First consumer class action green light welcomed by group claims lawyers
A tribunal ruling authorising Britain’s first consumer class action has been welcomed by lawyers heading group claims against car manufacturers over diesel emissions.
Posted on 20 August 2021
The Competition Appeal Tribunal certified a £10 billion class action against Mastercard, as expected following a UK Supreme Court ruling in December 2020. The ruling means that the case can now proceed to trial.
The tribunal’s ruling represents a major shift in the way consumers in the UK can bring action against business giants.
Unlike other countries across the world, consumer-group class action lawsuits are not permitted in the UK. The class action against Mastercard is proceeding under a regime introduced in 2015 which permits class actions to be brought for anti-competitive behaviour.
A class action regime permits a claim to be brought without consumers being required to actively opt in. It means the claim can be brought on behalf of an entire class of potential claimants without the need for them to choose to participate.
If the claim is successful, the remedy awarded will be available to all the potential claimants, unless they choose to opt-out.
Lawyers say that the existence of a class-action regime is one of the reasons why Australian and US based owners of diesel vehicles fitted with emissions cheating software were compensated shortly after the dieselgate scandal emerged in 2015.
In contrast, in England and Wales, diesel vehicle owners seeking redress are having to join group claims currently being brought by Leigh Day and other law firms.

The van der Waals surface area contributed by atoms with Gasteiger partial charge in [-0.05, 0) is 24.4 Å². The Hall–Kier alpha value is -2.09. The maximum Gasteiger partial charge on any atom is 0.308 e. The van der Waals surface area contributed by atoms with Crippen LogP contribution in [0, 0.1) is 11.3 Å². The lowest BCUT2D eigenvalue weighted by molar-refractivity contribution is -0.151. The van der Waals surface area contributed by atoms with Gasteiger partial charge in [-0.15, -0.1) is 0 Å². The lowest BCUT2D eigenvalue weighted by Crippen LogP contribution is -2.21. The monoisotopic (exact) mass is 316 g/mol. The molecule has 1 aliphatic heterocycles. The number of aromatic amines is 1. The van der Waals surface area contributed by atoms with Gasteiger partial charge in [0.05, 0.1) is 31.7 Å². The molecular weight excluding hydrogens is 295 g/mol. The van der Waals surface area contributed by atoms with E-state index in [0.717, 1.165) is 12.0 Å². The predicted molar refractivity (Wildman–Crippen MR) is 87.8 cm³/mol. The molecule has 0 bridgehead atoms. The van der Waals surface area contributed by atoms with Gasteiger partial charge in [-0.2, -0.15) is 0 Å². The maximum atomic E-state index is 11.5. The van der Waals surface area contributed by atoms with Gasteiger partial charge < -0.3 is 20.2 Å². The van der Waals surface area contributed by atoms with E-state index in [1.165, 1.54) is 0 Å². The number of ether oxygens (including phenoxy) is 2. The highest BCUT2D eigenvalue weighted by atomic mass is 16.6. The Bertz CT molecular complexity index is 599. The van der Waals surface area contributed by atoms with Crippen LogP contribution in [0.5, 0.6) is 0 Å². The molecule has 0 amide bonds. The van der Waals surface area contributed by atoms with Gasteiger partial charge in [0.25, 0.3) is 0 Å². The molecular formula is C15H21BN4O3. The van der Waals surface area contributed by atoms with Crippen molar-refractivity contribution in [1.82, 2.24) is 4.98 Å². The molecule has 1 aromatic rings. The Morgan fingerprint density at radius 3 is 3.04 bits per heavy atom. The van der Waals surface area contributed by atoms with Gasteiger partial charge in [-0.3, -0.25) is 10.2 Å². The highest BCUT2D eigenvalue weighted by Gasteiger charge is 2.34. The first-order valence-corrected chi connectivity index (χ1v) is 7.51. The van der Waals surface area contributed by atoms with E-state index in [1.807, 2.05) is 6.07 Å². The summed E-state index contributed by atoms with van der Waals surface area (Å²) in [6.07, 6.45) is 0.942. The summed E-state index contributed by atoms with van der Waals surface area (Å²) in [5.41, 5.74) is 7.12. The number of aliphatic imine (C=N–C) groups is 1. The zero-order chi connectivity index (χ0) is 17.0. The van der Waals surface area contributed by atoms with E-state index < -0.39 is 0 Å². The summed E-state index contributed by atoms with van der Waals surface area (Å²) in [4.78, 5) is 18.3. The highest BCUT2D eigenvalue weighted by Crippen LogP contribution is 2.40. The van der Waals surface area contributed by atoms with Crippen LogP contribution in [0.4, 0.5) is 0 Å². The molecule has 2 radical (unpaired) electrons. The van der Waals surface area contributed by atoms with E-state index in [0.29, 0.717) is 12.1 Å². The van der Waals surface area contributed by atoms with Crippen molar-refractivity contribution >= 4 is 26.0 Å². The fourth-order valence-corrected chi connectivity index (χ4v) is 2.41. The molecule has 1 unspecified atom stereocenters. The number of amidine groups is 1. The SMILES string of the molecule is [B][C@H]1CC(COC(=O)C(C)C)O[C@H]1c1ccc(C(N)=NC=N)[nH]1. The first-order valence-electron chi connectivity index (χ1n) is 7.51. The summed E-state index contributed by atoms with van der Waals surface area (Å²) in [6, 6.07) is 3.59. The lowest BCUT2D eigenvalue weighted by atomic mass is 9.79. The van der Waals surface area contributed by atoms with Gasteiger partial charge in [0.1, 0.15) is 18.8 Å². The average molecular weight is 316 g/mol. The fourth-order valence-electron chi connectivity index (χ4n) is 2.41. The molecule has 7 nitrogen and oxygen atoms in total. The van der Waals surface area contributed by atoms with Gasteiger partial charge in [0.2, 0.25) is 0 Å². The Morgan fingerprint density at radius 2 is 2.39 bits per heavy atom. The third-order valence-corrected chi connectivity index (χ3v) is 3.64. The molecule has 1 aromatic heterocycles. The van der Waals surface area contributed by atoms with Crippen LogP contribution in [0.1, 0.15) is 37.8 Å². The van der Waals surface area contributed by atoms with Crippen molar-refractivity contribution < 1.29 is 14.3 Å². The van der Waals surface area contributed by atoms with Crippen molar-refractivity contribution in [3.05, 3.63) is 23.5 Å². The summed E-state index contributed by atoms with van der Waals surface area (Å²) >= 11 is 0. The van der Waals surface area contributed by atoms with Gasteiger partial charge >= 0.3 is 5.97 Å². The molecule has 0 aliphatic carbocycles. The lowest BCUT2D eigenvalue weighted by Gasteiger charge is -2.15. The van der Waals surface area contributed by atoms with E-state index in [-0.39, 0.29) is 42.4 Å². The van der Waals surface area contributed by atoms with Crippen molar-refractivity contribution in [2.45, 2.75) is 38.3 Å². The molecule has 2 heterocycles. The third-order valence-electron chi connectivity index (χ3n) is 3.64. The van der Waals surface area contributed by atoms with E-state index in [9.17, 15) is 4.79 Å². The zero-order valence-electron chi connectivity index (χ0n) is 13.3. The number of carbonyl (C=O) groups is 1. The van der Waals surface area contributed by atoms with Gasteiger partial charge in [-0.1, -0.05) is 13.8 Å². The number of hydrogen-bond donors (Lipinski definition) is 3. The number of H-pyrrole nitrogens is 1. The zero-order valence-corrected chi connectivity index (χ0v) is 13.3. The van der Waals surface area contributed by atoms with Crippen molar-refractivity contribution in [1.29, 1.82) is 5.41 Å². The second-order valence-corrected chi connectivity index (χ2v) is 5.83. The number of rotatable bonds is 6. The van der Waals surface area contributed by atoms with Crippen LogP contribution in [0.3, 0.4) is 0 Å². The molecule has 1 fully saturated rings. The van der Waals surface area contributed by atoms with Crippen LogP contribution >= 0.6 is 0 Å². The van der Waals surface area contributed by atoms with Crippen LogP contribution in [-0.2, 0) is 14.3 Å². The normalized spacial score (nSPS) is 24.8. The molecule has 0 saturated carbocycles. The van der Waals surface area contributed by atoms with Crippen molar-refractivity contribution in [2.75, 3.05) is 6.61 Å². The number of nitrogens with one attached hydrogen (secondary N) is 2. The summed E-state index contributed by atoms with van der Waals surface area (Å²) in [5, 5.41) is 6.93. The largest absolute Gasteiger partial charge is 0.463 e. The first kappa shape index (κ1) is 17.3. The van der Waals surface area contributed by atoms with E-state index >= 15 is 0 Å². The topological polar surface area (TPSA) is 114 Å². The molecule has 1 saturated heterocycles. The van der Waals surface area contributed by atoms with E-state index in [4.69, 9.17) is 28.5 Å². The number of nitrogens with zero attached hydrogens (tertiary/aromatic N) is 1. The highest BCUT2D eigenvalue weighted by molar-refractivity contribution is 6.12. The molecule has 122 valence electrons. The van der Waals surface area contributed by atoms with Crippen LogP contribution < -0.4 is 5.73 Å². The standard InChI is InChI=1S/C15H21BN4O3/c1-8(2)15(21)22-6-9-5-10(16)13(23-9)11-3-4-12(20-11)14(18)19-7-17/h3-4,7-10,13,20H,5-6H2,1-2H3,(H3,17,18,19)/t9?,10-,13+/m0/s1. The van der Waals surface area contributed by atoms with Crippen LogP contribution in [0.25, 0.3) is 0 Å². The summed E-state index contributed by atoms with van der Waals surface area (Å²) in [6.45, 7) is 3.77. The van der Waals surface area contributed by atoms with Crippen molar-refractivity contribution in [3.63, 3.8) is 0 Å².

Such legal cases are lengthy and hotly contested, meaning that it can take years for the matter to come before the court and a final judgment reached.
The group action launched in the wake of the Volkswagen emissions scandal in 2015 is currently listed to begin trial in January 2023. But a US federal court approved the settlement of class action proceedings brought on behalf US based owners of Volkswagen vehicles in late 2016. Class action proceedings initiated in Australia were settled in 2019 and German proceedings were settled in 2020.
The limited use of opt-out class actions in England and Wales was introduced by The Consumer Rights Act 2015 and is restricted to claims for the infringement of EU or UK competition law.
The class action against Mastercard alleges that the global payments processor overcharged 46 million people, making it Britain’s largest class-action style lawsuit, and the first claim to proceed to trial under the new regime.
Leigh Day partner Shazia Yamin leads the VW emissions group claim. She said:
“This is a landmark ruling for consumers which will undoubtedly open the door for other similar claims to be brought. It comes at a time when the Government is consulting on wide-ranging reforms to the UK consumer protection regime and has the potential to signal a major landscape change for consumer protection litigation.”